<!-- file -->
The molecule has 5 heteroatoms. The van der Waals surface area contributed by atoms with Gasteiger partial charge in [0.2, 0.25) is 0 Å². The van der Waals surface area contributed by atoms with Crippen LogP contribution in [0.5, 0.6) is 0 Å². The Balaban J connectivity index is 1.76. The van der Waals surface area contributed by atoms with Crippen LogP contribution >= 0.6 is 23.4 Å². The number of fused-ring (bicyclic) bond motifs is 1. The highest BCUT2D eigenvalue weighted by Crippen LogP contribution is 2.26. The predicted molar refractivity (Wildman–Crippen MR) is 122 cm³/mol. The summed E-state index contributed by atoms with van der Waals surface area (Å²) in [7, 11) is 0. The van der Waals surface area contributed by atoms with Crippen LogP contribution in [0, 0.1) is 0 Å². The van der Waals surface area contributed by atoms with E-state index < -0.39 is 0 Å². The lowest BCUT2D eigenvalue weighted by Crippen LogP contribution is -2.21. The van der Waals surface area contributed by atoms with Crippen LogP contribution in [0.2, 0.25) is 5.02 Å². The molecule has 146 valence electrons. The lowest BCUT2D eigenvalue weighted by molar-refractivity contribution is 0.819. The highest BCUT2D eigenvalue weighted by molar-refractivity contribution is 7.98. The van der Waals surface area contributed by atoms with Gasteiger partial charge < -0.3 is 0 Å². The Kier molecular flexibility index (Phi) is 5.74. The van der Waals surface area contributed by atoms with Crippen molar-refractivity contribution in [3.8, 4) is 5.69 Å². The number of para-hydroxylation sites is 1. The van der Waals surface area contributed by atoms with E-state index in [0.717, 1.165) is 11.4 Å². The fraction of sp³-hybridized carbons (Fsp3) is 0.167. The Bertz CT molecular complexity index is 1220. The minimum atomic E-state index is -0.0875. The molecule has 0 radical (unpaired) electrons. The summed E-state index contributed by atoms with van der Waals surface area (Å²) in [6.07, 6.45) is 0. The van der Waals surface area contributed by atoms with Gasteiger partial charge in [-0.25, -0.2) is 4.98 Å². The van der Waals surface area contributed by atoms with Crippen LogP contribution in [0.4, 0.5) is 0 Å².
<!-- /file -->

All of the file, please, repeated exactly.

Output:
The molecule has 5 heteroatoms. The van der Waals surface area contributed by atoms with Gasteiger partial charge in [0.2, 0.25) is 0 Å². The van der Waals surface area contributed by atoms with Crippen LogP contribution in [0.5, 0.6) is 0 Å². The Balaban J connectivity index is 1.76. The van der Waals surface area contributed by atoms with Crippen LogP contribution >= 0.6 is 23.4 Å². The number of fused-ring (bicyclic) bond motifs is 1. The highest BCUT2D eigenvalue weighted by Crippen LogP contribution is 2.26. The predicted molar refractivity (Wildman–Crippen MR) is 122 cm³/mol. The summed E-state index contributed by atoms with van der Waals surface area (Å²) in [7, 11) is 0. The van der Waals surface area contributed by atoms with Crippen LogP contribution in [0, 0.1) is 0 Å². The van der Waals surface area contributed by atoms with E-state index < -0.39 is 0 Å². The lowest BCUT2D eigenvalue weighted by Crippen LogP contribution is -2.21. The van der Waals surface area contributed by atoms with Crippen LogP contribution in [0.2, 0.25) is 5.02 Å². The molecule has 146 valence electrons. The lowest BCUT2D eigenvalue weighted by molar-refractivity contribution is 0.819. The highest BCUT2D eigenvalue weighted by molar-refractivity contribution is 7.98. The van der Waals surface area contributed by atoms with Gasteiger partial charge < -0.3 is 0 Å². The Kier molecular flexibility index (Phi) is 5.74. The van der Waals surface area contributed by atoms with Crippen molar-refractivity contribution in [3.8, 4) is 5.69 Å². The number of para-hydroxylation sites is 1. The van der Waals surface area contributed by atoms with E-state index in [0.717, 1.165) is 11.4 Å². The fraction of sp³-hybridized carbons (Fsp3) is 0.167. The Bertz CT molecular complexity index is 1220. The minimum atomic E-state index is -0.0875. The molecule has 0 radical (unpaired) electrons. The summed E-state index contributed by atoms with van der Waals surface area (Å²) in [6.07, 6.45) is 0. The van der Waals surface area contributed by atoms with Gasteiger partial charge in [-0.25, -0.2) is 4.98 Å². The van der Waals surface area contributed by atoms with Crippen LogP contribution in [0.4, 0.5) is 0 Å².